Disease-Modifying Therapies in Alzheimer’s and Neurodegenerative Disorders

  • Free

Why attend?

The landscape for Alzheimer’s disease diagnosis has changed significantly over the past decade, but there is still only one conditionally FDA-approved medication. Despite extensive research and many expensive clinical trials, more than 200 investigational programs have failed or been abandoned in the past 10 years alone. New treatments are needed to prevent Alzheimer’s, delay its onset, slow its progression, improve cognition, and reduce behavioral disturbances.

Important advances have been made in our understanding of the underlying pathology and ability to measure in vivo biomarkers to make possible early detection and confirmation of the disease. However, there remain several challenges in successfully bringing new disease-modifying treatments through the clinical development process.

Key Learning Objectives

  • Historical and current trends in Alzheimer’s disease
  • Main reasons for clinical trial failures
  • Current scientific hypotheses and related therapeutic approaches
  • When treatment should begin in relation to the underlying disease
  • Study design options
  • Identifying the right sites, patients, and study partners
  • Patient retention and other keys to running long-term trials
  • The role of adjudication committees


Select a speaker to learn more

Andreas Schreiner, M.D.
Vice President, Medical Affairs Neuroscience and Analgesia

Dr. Schreiner has considerable experience as a clinician and investigator as well as more than 20 years of global experience within the pharmaceutical industry and clinical research environment. In his role, he is responsible for providing strategic planning, coordination, knowledge, and expertise in neuroscience and analgesia for projects and/or standalone consultative services for development programs covering entire product lifecycles.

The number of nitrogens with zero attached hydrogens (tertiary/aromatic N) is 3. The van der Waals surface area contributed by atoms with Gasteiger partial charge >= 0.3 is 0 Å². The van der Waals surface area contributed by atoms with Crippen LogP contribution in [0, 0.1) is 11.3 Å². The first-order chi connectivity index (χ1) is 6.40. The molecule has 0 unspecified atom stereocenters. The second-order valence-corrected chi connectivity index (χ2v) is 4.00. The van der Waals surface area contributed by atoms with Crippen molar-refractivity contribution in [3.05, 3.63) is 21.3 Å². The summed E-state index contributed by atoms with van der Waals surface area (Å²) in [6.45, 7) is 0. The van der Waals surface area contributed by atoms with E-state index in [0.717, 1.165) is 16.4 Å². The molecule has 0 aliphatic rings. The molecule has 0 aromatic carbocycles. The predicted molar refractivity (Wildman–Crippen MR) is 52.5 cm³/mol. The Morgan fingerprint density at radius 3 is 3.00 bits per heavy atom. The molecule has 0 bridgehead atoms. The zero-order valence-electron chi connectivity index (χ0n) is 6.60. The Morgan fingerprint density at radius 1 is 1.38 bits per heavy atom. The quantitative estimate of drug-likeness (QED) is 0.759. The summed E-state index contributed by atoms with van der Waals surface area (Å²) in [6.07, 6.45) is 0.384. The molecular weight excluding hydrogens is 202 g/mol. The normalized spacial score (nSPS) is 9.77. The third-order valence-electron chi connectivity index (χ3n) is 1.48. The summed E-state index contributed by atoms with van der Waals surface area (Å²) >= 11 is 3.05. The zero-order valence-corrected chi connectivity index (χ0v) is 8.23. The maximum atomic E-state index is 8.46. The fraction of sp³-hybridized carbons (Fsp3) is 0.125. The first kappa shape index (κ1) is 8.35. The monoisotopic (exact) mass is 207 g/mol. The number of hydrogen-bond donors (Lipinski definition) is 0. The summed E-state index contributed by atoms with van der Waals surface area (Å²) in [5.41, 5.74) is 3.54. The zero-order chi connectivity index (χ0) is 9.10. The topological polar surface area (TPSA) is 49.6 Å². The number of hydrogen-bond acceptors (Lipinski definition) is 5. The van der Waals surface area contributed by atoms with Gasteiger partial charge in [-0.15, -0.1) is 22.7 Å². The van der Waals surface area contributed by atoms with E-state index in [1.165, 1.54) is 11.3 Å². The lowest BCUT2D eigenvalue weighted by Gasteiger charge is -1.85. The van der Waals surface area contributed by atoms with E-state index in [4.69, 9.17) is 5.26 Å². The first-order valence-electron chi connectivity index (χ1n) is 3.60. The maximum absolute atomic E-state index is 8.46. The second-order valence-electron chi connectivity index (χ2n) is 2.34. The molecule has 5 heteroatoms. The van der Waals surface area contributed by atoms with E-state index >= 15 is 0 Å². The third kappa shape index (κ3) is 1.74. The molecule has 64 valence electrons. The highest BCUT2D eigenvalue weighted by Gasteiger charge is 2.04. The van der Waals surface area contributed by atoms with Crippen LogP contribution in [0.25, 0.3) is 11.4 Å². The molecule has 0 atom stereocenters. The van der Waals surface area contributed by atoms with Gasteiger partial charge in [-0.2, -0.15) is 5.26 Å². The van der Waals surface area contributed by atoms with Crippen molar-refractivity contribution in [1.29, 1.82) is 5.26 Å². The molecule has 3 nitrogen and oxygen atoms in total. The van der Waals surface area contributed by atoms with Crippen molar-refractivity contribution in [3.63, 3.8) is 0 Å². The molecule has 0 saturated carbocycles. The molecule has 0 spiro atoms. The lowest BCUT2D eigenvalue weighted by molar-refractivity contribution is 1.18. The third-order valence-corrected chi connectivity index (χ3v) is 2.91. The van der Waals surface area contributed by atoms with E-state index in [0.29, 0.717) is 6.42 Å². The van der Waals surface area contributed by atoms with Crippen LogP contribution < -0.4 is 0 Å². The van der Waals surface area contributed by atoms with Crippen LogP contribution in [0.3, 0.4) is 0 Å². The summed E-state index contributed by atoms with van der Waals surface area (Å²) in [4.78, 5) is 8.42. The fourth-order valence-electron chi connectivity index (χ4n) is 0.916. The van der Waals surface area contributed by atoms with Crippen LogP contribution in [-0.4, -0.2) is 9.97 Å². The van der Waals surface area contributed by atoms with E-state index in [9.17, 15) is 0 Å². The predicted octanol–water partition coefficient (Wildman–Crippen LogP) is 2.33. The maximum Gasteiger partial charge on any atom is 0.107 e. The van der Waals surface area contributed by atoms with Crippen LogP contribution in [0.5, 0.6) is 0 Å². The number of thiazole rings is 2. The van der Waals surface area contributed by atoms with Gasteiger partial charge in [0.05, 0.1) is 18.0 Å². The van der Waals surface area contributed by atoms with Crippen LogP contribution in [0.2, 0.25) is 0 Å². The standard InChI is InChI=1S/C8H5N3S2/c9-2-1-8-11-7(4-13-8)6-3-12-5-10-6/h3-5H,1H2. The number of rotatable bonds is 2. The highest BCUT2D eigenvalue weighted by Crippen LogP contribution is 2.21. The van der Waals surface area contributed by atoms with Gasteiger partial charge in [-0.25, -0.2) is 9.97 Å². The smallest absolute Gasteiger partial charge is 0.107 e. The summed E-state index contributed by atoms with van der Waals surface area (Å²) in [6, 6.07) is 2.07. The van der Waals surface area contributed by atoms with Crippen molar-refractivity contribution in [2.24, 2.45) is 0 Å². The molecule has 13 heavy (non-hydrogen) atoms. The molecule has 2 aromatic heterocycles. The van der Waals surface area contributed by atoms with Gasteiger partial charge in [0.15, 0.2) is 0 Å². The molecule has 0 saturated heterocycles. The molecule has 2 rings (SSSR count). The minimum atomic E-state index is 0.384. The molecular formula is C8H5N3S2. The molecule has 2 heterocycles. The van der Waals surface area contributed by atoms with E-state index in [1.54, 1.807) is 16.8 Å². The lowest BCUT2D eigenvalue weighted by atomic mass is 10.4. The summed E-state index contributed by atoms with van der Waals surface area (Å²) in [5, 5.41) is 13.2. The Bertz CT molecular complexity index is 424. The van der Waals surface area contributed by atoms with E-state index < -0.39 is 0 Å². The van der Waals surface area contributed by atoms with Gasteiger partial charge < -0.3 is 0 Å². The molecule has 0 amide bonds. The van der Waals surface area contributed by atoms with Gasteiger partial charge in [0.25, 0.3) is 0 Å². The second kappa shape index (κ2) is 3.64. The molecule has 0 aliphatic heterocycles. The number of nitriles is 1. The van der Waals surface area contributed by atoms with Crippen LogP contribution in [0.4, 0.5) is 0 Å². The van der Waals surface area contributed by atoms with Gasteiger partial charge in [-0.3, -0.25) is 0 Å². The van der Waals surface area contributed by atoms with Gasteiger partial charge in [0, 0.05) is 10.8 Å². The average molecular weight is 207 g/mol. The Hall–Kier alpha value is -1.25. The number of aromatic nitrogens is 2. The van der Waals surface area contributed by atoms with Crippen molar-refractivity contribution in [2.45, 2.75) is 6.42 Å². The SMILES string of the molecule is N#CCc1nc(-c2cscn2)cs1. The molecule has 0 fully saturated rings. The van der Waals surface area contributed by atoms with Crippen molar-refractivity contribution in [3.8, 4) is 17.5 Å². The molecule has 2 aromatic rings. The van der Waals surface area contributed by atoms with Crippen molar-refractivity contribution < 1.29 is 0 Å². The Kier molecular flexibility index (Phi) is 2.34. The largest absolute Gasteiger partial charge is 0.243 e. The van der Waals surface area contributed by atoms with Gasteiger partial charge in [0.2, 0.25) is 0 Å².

Dr. Schreiner is a certified psychiatrist and neurologist. He studied medicine at the Universities of Heidelberg and Mannheim, Germany, and completed residencies in the University Department of Neurology and in Psychiatry at the Central Institute of Mental Health, both in Mannheim, Germany.

Next speaker
Chris Foster, Ph.D.
Project Manager, Neuroscience

Dr. Foster has worked for more than 10 years in the basic and clinical research fields focused on aging, Mild Cognitive Impairment, and Alzheimer’s disease. He is responsible for managing clinical trials within the neuroscience division of Premier Research where he oversees the study life cycle and ensures clinical trials meet key metrics such as timelines and patient recruitment/retention goals. Dr. Foster received his Ph.D. in Cognitive Neuroscience from the University of North Carolina at Chapel Hill.

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